WASHINGTON (AP) _ With Barack Obama poised to win the Democratic presidential nomination in as little as a few days, the national party faces the daunting task this weekend of dealing with two states stripped of their delegates and avoiding a rift that could hurt the Democrats' chances in the general election.
The party's rules committee is meeting Saturday to decide how to divvy up Michigan and Florida delegates between Obama and rival Hillary Rodham Clinton. The states' primaries were not included in the overall delegate count because they defied the national party by holding their nominating contests earlier than scheduled.
Their decision is unlikely to fully satisfy anyone, but the party is seeking to avoid angering loyal Clinton supporters and alienating two states that could be crucial in the November election against Republican nominee-in-waiting John McCain.
Clinton has pressed for both states to be fully counted. While neither she nor Obama campaigned in either state _ and Obama was not even on the Michigan ballot _ Clinton won both contests. She has cited her victories there as part of her push to argue that she leads Obama in the popular vote counting selected contests, even if his all-important delegate lead is overwhelming.
Obama is willing to give Clinton the major share of the Michigan and Florida delegates, but is stopping short of her demand to fully recognize the results.
The former first lady's supporters plan to rally outside the Washington hotel where the meeting will be held, putting pressure on the national party amid fears that the already grueling nomination battle will split the party. Obama has discouraged a counter protest.
The first-term Illinois senator is within 42 delegates of the 2,026 needed to clinch the nomination, according to The Associated Press tally. He picked up two more delegates on Friday, and leads Clinton by 200 delegates.
The rules committee meeting comes a day before the two candidates head into the Clinton-favored Puerto Rico primary _ one of the three remaining nomination contests to be held in the next few days. Montana and South Dakota hold their races on Tuesday.
Obama stands to gain a minimum of roughly 20 delegates in the remaining primaries under party rules that distribute them in proportion to the popular vote _ even if he loses all three.
Meanwhile, Democratic leaders were urging uncommitted superdelegates _ the party leaders and others who may choose whomever they like _ to choose sides quickly so that there is not a fight at the August convention.
House of Representatives Speaker Nancy Pelosi already has begun contacting uncommitted House Democrats, urging them to weigh in soon after the primary season ends, party officials said. National party chairman Howard Dean also is pushing superdelegates to decide.
Clinton said she expected superdelegates to make their decisions next week. “I think that after the final primaries, people are going to start making up their minds. I think that is the natural progression that one would expect,'' she said in a conference call.
Clinton has said she would take her battle to the convention if she is not satisfied, a decision that would fly in the face of an increasing number of party leaders who say the contest needs to be wrapped up.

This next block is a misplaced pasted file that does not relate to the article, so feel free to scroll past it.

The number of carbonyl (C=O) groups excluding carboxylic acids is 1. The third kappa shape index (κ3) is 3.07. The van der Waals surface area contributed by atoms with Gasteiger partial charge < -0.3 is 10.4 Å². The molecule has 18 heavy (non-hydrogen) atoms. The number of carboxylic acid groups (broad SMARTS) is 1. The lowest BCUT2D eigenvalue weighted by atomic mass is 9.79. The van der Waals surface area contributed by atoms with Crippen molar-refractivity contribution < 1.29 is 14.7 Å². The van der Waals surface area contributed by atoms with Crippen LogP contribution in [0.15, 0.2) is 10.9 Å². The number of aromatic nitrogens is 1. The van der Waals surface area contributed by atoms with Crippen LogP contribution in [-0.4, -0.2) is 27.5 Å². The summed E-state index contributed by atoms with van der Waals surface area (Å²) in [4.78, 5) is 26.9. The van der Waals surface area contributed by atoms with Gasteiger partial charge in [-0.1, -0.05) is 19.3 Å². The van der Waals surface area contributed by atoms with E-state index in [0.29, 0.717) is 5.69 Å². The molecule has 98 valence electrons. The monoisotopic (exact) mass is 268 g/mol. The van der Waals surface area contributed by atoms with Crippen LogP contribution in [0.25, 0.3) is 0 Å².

Asked if she now envisioned the race extending beyond Tuesday's final primaries, Clinton replied: “It could, I hope it doesn't. I hope it's resolved to everyone's satisfaction by that date, because that's what people are expecting, but we'll have to see what happens.''
On Friday, Obama and Clinton both focused on the primaries. Clinton was meeting with voters in Puerto Rico, and Obama _ who earlier in the week campaigned in western states that will be key in the general election _ was holding a rally in Montana.
Obama has increasingly focused his attacks on McCain, who secured the necessary delegates for the nomination weeks ago, arguing that the veteran Arizona senator offers little more than an extension of President George W. Bush's policies.
In eyeing the general election battle, he has also sought to mend fences with Clinton and her supporters. Obama looked to defuse the latest controversy involving a supporter _ this time a Catholic priest who delivered a sermon mocking the former first lady.
The Rev. Michael Pfleger also apologized for last Sunday's sermon at Obama's church, in which he said Clinton's eyes welled with tears before the New Hampshire primary because she felt “entitled'' to the Democratic nomination and because “there's a black man stealing my show.''
Race has been a constant undercurrent in the nomination battle this year _ Obama has been the strongest African-American contender for the U.S. presidency in history and would be the first black White House candidate of a major party if he wraps up the nomination as expected. Clinton was competing to be the first woman in that role.
Obama cut ties with his former pastor, the Rev. Jeremiah Wright, who was blasted for his sermons blaming U.S. policies for the Sept. 11, 2001 terror attacks and calls of “God damn America'' for its racism.
McCain rejected endorsements from two evangelicals. The Rev. John Hagee has been criticized as anti-Catholic, but McCain rejected his endorsement only after a Web site unearthed a sermon Hagee gave portraying Hitler as a tool God used to deliver Jews to the promised land. McCain disowned the Rev. Ron Parsley's endorsement after ABC News reported that he had called Islam an “anti-Christ'' religion.